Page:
Mozilla's latest version of Firefox has an important security update designed to keep you safe from hackers trying to intercept the data exchanged between your computer and online services. At the moment, the feature that protects you from rogue SSL certificates is only available when visiting Mozilla's website and Twitter, but Google will be the next to "join the party" and hopefully a lot of other major social and email services will follow.
Launched only recently, Firefox 32.0 is the most recent release of the widely popular web browser created by Mozilla. Although this new version didn't bring any jaw-breaking features, it included a lot of minor enhancements like a new implementation of the HTTP caching, extended support for HTML5 and the log-in metadata visible in the password manager became visible. By all accounts, the most important change is the in-built public key pinning function.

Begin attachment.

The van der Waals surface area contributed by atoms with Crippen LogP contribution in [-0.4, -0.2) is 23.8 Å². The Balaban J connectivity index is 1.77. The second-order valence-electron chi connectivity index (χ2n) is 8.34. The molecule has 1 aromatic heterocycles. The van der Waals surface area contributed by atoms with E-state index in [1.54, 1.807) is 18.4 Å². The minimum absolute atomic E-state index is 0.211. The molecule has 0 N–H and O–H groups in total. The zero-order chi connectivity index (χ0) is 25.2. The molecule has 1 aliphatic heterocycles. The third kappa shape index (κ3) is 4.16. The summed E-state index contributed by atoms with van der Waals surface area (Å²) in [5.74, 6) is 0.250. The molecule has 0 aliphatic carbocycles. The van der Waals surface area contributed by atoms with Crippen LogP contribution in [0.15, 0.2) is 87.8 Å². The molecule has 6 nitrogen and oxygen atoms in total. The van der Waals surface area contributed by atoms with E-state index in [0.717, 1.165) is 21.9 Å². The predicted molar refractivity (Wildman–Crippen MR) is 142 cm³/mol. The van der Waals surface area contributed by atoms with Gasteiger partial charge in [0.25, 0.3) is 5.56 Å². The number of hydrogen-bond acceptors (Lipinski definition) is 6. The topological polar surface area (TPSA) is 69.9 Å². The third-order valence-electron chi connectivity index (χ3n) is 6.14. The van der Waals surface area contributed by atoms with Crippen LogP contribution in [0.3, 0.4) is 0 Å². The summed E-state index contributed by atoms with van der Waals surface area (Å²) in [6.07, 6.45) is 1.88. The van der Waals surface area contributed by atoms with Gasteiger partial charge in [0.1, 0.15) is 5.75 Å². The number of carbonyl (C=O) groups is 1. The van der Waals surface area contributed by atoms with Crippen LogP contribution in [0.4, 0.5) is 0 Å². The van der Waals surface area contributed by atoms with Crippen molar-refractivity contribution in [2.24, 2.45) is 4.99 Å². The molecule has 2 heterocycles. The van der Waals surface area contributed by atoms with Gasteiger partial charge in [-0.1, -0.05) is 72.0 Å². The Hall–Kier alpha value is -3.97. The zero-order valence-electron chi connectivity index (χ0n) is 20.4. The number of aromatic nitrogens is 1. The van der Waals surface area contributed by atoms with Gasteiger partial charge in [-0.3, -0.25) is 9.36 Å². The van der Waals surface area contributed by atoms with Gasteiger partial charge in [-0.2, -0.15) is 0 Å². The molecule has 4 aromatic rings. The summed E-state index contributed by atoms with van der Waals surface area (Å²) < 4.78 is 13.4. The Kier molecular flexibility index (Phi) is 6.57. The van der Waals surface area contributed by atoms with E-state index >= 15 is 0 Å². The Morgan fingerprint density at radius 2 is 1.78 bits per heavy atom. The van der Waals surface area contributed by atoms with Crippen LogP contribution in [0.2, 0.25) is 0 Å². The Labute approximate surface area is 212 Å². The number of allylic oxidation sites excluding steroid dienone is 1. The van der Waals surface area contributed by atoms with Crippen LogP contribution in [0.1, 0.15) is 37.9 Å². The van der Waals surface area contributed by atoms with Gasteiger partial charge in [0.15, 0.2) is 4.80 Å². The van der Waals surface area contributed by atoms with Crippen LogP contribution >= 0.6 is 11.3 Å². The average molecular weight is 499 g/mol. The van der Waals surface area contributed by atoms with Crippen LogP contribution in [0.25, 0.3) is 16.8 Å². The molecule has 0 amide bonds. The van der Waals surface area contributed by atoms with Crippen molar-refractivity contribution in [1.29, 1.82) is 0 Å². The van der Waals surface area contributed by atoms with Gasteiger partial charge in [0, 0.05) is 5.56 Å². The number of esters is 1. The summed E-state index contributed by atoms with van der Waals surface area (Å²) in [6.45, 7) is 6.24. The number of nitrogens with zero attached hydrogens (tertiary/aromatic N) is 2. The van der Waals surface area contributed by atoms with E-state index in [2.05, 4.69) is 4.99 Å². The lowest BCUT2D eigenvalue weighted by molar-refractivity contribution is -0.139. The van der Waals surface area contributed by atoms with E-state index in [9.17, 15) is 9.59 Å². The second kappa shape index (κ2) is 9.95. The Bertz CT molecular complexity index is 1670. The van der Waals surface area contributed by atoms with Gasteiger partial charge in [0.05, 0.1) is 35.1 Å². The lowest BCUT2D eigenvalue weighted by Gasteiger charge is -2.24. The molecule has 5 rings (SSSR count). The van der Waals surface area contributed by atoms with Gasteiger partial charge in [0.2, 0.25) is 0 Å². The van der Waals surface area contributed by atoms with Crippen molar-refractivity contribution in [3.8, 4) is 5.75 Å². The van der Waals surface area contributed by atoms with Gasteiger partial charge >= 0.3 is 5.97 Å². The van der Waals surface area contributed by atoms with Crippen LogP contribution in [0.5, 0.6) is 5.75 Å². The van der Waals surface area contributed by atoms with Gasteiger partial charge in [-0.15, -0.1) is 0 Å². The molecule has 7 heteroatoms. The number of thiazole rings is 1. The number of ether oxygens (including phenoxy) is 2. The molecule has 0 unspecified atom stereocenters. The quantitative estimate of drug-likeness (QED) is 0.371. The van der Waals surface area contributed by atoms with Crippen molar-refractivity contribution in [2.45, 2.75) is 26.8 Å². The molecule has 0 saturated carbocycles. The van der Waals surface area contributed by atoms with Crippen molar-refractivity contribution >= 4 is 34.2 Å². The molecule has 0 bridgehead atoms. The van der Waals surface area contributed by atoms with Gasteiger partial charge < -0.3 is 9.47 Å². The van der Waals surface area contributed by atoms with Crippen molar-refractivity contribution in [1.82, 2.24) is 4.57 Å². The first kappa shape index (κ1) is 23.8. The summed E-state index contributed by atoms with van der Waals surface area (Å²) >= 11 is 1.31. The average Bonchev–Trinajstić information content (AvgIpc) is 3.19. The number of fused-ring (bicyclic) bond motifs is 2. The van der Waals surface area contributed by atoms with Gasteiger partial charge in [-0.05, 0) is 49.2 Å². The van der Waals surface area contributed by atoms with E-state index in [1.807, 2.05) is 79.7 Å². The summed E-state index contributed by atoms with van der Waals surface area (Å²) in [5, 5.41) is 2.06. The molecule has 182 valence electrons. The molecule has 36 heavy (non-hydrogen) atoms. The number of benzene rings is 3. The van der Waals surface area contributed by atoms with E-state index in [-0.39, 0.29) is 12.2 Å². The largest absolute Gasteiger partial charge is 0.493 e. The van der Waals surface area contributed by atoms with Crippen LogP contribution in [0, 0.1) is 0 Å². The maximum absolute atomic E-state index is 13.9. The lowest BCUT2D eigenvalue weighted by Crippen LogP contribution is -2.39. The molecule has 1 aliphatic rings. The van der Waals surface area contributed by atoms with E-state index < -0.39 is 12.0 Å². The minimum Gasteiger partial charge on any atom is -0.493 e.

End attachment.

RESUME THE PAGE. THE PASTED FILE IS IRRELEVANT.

For those of you unfamiliar with technical terms, I will try to explain. Short for Secure Socket Layer / Transport Security Layer, SSL/TLS certificates allow Internet services like Gmail, Twitter, Facebook, etc. to specify which certificates actually come from them (are valid) and which come from other services. Furthermore, these certificates are also used to encrypt the data that is being exchanged between your computer and the respective website. So, in essence, the public key pinning feature will defend you from man-in-the-middle attacks (hackers trying to intercept log-in information or other personal data that you send to the website you are currently visiting).
For more information visit Mozilla's security blog.